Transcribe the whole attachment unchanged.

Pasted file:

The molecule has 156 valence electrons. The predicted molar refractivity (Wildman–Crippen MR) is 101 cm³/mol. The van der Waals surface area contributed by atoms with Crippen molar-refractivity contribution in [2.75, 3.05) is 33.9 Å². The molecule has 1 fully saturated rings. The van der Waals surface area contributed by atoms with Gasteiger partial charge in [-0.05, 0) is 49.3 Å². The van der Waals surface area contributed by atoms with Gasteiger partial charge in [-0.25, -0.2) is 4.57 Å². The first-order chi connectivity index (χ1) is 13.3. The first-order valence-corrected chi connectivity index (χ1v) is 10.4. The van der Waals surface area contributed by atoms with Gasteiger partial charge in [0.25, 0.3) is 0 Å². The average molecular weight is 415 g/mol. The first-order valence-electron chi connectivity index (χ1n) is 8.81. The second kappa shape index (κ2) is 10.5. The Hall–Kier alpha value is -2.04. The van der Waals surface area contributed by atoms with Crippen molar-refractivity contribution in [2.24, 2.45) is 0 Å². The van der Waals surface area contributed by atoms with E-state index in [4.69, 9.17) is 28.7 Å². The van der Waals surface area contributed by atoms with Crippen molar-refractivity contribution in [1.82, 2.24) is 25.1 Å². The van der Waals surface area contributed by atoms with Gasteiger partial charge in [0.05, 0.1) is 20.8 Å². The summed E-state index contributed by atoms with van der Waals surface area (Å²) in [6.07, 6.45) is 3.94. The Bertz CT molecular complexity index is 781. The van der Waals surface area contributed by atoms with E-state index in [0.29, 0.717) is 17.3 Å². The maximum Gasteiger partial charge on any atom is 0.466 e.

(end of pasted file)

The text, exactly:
The molecule has 156 valence electrons. The predicted molar refractivity (Wildman–Crippen MR) is 101 cm³/mol. The van der Waals surface area contributed by atoms with Crippen molar-refractivity contribution in [2.75, 3.05) is 33.9 Å². The molecule has 1 fully saturated rings. The van der Waals surface area contributed by atoms with Gasteiger partial charge in [-0.05, 0) is 49.3 Å². The van der Waals surface area contributed by atoms with Gasteiger partial charge in [-0.25, -0.2) is 4.57 Å². The first-order chi connectivity index (χ1) is 13.3. The first-order valence-corrected chi connectivity index (χ1v) is 10.4. The van der Waals surface area contributed by atoms with Gasteiger partial charge in [0.25, 0.3) is 0 Å². The average molecular weight is 415 g/mol. The first-order valence-electron chi connectivity index (χ1n) is 8.81. The second kappa shape index (κ2) is 10.5. The Hall–Kier alpha value is -2.04. The van der Waals surface area contributed by atoms with Crippen molar-refractivity contribution in [2.24, 2.45) is 0 Å². The van der Waals surface area contributed by atoms with E-state index in [4.69, 9.17) is 28.7 Å². The van der Waals surface area contributed by atoms with Crippen molar-refractivity contribution in [1.82, 2.24) is 25.1 Å². The van der Waals surface area contributed by atoms with Gasteiger partial charge in [0.05, 0.1) is 20.8 Å². The summed E-state index contributed by atoms with van der Waals surface area (Å²) in [6.07, 6.45) is 3.94. The Bertz CT molecular complexity index is 781. The van der Waals surface area contributed by atoms with E-state index in [0.29, 0.717) is 17.3 Å². The maximum Gasteiger partial charge on any atom is 0.466 e.